10 SES 09 C, Growth, Sustainability and Nature in Teacher Education
Recent innovations in science education - in and out of school - have focused on inquiry-based science teaching (IBST), which, done well, has been shown to support students' interest in science as well as the development of critical thinking skills. There is mounting evidence that Learning Outside the Classroom (LOtC) can stimulate students’ motivation in learning more about the world around us as well as supporting learners to develop a wide range of skills. However, the evidence suggests that significant professional development is required for IBST, particularly in the enactment of inquiry in classrooms, due to the complex and sophisticated nature of the approach (Capps et al 2012).
Funded by the European Union under the 7th Framework Programme Science and Society INQUIRE, Inquiry-based teacher training for a sustainable future, was a collaborative 3-year project connecting formal and informal education systems and the science education research community utilising recommendations on best practice in professional development (Timperly et al 2007, Darling-Hammond and McLaughlin,1995)
INQUIRE combined IBSE, LOtC and teacher training focusing on the themes of biodiversity and climate change. Through the sharing of expertise, 14 Botanic Gardens were supported in a continued and sustained way in developing their understanding of IBSE, reflective practice, evaluation and in the development of teacher training courses. The INQUIRE professional development design combines Vygotsky’s constructivist approach of ‘socio-cultural learning’ and Lave and Wenger’s ideas of ‘situated learning in communities of practice and gives a practice based example that this approach has a great potential to support organisational as well as individual development.
A main characteristic of Communities of Practice is that participants hold a common interest in the subject and collaborate over an extended period of time to share ideas, find solutions and build innovation. Shulman and Shulman (2004) noted that there is an ongoing interaction between an individual professional and the community. This leads to a shared knowledge of the team which finally offers members the opportunity to confirm, interconnect and develop their professional knowledge. Communities of Practice have proven already to be successful in supporting participant’s knowledge development.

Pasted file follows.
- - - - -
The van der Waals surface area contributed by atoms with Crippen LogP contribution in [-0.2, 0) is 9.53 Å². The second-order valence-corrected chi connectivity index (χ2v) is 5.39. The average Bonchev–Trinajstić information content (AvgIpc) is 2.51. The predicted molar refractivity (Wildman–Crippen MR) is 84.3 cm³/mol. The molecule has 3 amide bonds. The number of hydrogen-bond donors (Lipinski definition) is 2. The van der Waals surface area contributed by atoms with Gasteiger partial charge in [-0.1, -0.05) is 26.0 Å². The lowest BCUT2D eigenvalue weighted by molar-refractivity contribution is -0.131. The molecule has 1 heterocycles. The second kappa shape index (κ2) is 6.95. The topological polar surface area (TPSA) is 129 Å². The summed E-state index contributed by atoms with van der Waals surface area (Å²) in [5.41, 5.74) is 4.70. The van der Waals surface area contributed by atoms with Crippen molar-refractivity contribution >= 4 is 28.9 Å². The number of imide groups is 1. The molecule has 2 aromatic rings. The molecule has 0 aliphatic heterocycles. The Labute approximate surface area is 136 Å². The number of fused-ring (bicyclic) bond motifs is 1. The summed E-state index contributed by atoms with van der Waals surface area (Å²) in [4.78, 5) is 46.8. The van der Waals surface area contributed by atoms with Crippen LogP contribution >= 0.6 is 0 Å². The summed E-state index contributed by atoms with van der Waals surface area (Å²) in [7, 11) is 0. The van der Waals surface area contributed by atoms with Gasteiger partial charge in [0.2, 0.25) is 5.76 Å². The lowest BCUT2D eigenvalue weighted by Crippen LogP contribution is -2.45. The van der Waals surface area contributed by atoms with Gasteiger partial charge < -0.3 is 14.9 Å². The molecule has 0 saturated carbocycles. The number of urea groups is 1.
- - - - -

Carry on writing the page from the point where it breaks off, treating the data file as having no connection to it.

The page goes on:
INQUIRE focused on a heterogeneous group of people asking Botanic Gardens and Natural History Museums and science education researchers to come together and learn from and with each other. Professional Communities of Inuqiey, as termed in INQUIRE therefore offer the space for learners to discuss and exchange knowledge as well as to make use of the social capital individual members provide.
Lave and Wenger (1991) pointed out that social learning occurs as soon as people who have a common interest in some subject or problem collaborate over an extended period of time to share ideas, find solutions and build innovation. The INQUIRE learning community not only asked teachers and LOtC educators to become reflective practitioner and to improve their own learning and teaching skills while participating in INQUIRE training courses, but partner organisations collaborating in the INQUIRE project to do the same. The discourse and the different views of practitioners working in formal, informal and science education research learning environments served to enhance the process of reflection about individual classroom and botanic garden teaching experiences and to expand horizons, understandings and capabilities while partaking in professionally guided discourse about one’s teaching and learning.Thus the research question was how partner institution develope their understaning of IBSE while participating in an international project over a period of three years?
Capps, D.K., Crawford, B.A. & Constas, M.A. (2012). A Review of Empirical Literature on Inquiry Professional Development: Alignment with Best Practices and a Critique of the Findings, Journal of Science Teacher Education, 12, pp291-318 Darling-Hammond, L., & McLaughlin, M.W. (1995). Policies that support professional development in an era of reform, Phi Delta Kappan, 76(8), pp597-604 Loucks-Horsley, S., Hewson, P.W., Guskey, T.R. (2000). Evaluating Professional Development Thousand Oaks, CA: Corwin Press Hatton, N. & Smith, D. (1995). 'Reflection in Teacher Education: Towards Definition and Implementation', Teaching and Teacher Education, 11 (1),pp33-49 Hofman, R. H., & Dijkstra, B. J. (2010). Effective teacher professionalization in networks? Teaching and Teacher Education, 26(4), pp1031-1040. Lave, J. & Wenger, E. (1991). Situated Learning. Legitimate Peripheral Participation.Cambridge University Press, Edinburg, UK Miles, M. B. & Huberman, A. M. (1994). Qualitative Data Analysis: An expanded Sourcebook. Sage Publications Shulman,L.S & Shulman, J.H. (2004). How and what teachers learn: a shifting perspective. Journal of Curriculum Studies 36(2), pp257-271 Timperley, H., Wilson, A., Barrar, H., and Fung, I. (2007). Teacher professional learning and development. Best Evidence Synthesis Iteration. Wellington, New Zealand: Ministry of Education.
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